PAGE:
We’ve talked about this before in these parts, but I wanted to mention that the phenomenon of underemployment among the Millennial generation hit close to home this week. I had a conversation this week with a friend who is watching three of her four adult children — all in their twenties or early thirties — struggle to find jobs that can do more than just pay the rent. All these kids have good educations, and all the advantages that come with being raised in a middle to upper middle class American home, with an intact family, in a solid community. And yet, it’s hard. One of them is working very long hours in a hard job that doesn’t pay well, and offers no chances for advancement — this, while he looks for something with a brighter future. One of them is preparing to start grad school this fall, for lack of anything more remunerative to do. My friend said that in her state, starting salaries in her daughter’s field are … about what I started at 23 years ago as an entry-level newspaper reporter, which never has been a profession known for its generous salaries.

Said my friend, “The other night, my husband and I said to each other that there’s no way our kids are going to have the salaries we did.”

“How will they ever buy a house, or save for anything?” I said.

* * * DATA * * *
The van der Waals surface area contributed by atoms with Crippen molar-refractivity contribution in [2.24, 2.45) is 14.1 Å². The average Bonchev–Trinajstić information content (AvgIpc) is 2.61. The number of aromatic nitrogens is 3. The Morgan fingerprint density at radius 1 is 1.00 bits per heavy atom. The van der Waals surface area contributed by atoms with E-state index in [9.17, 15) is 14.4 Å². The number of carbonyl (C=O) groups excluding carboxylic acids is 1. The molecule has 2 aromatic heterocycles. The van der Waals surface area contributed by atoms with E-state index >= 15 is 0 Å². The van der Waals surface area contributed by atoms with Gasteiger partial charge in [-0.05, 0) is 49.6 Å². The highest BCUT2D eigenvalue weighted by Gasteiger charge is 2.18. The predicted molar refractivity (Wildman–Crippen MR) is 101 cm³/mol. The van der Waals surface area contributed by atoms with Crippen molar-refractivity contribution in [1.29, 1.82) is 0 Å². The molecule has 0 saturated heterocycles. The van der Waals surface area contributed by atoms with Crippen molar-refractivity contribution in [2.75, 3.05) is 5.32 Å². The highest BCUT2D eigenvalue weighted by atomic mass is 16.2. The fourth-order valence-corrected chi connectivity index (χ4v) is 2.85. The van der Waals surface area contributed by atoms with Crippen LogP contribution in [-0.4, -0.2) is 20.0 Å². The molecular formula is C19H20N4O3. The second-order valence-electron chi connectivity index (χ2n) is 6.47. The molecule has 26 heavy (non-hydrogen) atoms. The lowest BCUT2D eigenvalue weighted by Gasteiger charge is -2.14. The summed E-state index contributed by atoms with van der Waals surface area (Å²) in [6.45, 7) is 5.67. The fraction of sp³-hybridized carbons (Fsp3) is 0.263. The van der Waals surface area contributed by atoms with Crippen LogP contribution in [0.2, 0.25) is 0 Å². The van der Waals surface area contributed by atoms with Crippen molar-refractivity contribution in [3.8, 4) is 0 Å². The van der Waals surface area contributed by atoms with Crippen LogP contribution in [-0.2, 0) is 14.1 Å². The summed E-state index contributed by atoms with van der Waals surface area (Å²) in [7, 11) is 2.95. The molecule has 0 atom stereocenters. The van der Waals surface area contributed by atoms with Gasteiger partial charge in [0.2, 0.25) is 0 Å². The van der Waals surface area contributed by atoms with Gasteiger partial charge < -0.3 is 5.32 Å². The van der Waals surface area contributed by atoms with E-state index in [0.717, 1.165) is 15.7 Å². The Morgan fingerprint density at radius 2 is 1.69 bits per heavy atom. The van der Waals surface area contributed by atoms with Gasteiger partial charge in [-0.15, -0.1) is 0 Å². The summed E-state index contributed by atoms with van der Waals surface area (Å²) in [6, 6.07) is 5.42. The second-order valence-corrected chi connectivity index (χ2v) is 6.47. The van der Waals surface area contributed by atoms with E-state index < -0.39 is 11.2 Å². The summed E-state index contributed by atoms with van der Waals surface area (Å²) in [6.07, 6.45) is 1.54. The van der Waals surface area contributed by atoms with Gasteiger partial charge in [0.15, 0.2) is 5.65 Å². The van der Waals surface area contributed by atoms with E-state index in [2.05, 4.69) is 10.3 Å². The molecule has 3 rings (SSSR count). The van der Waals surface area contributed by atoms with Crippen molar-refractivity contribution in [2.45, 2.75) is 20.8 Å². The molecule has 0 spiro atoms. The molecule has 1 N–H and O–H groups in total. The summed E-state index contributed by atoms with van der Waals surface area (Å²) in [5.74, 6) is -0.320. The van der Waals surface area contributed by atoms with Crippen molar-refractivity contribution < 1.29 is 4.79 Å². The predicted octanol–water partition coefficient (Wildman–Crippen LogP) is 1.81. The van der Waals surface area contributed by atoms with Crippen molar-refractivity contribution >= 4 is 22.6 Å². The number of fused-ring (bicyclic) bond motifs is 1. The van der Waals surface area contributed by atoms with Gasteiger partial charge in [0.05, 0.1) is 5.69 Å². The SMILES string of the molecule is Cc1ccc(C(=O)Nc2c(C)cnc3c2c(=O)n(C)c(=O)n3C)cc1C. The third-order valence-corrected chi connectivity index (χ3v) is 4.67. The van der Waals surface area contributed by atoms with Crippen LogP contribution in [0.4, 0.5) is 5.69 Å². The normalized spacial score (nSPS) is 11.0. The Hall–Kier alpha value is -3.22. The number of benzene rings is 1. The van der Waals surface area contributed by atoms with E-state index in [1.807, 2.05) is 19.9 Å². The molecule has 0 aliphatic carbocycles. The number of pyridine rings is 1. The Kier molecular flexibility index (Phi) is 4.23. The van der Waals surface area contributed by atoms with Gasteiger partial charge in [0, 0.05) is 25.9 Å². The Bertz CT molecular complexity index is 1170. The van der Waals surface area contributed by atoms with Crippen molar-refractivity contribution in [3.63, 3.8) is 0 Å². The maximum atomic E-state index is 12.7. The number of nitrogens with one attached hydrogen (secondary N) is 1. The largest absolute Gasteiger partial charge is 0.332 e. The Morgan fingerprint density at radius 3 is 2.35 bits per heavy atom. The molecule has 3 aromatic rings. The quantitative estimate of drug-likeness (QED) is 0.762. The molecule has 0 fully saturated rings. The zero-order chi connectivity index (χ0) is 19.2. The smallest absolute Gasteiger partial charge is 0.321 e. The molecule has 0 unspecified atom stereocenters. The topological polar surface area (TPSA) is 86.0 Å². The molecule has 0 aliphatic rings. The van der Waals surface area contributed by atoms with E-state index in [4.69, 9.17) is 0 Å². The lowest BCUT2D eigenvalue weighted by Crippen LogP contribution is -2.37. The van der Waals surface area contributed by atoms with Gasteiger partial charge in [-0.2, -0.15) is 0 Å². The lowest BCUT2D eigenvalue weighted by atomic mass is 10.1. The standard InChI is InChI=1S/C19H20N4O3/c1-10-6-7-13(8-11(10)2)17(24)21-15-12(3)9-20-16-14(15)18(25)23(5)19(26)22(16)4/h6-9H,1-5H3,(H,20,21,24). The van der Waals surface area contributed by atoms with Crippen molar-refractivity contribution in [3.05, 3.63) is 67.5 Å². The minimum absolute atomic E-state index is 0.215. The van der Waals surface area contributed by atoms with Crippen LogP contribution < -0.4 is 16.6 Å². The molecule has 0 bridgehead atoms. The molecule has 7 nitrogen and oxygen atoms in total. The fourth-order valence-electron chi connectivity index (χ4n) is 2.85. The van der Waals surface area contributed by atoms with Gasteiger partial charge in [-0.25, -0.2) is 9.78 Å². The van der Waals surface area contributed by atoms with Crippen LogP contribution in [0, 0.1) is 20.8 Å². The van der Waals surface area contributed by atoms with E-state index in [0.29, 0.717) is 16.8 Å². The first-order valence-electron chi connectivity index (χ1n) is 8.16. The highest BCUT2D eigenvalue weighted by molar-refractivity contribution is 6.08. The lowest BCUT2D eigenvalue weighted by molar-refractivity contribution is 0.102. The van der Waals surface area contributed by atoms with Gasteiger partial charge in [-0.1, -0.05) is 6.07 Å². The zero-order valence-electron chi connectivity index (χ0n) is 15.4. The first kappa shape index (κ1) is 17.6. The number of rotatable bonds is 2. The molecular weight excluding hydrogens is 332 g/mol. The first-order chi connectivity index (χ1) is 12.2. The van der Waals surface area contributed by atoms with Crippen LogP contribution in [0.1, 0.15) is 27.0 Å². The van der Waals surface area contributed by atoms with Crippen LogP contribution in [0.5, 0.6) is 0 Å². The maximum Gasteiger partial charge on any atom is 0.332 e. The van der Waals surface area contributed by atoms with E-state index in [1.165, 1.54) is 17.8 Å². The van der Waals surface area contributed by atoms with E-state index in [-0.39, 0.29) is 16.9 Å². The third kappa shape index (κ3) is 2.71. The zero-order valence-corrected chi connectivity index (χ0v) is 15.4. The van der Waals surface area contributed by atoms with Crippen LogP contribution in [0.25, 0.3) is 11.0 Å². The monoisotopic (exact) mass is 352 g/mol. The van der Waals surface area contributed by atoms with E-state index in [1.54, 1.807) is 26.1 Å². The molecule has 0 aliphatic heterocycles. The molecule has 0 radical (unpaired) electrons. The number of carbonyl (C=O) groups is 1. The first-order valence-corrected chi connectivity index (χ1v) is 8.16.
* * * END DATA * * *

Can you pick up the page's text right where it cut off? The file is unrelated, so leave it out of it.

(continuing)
“God knows,” she said.

I know, I know. This is not news. Still, when it’s people you know well, it hits especially hard. I thought about how unless something changes, my friend’s kids will always live on the edge of radical insecurity, one minor financial disaster (e.g., an illness) away from catastrophe. This is called downward mobility. Talking to her the other day, I realized how little I really think this is going to happen to my children. But that, of course, is a complete illusion. Later, I thought about what the American businessman I met and had drinks with in Paris told me about what the last few years living and working abroad had told him about America’s political culture: that none of us, Republicans or Democrats, have grasped the decline that the younger generations will live through. Neither party is prepared to be honest with the American people about our condition, and that’s because, in his view, the American people don’t want to be told the truth. “In America,” he put it, “it’s always 1945.”

I don’t have anything new to add to any of this. It was just sobering to hear from my friend about what she’s seeing in her own family.

Also: a conservative friend phoned the other day and mentioned that his elderly father in Germany had been diagnosed with a couple of severe illnesses. While he wishes that he could see his dad regularly now, he said, “I thank God that he’s in Germany, where he can afford medical care.”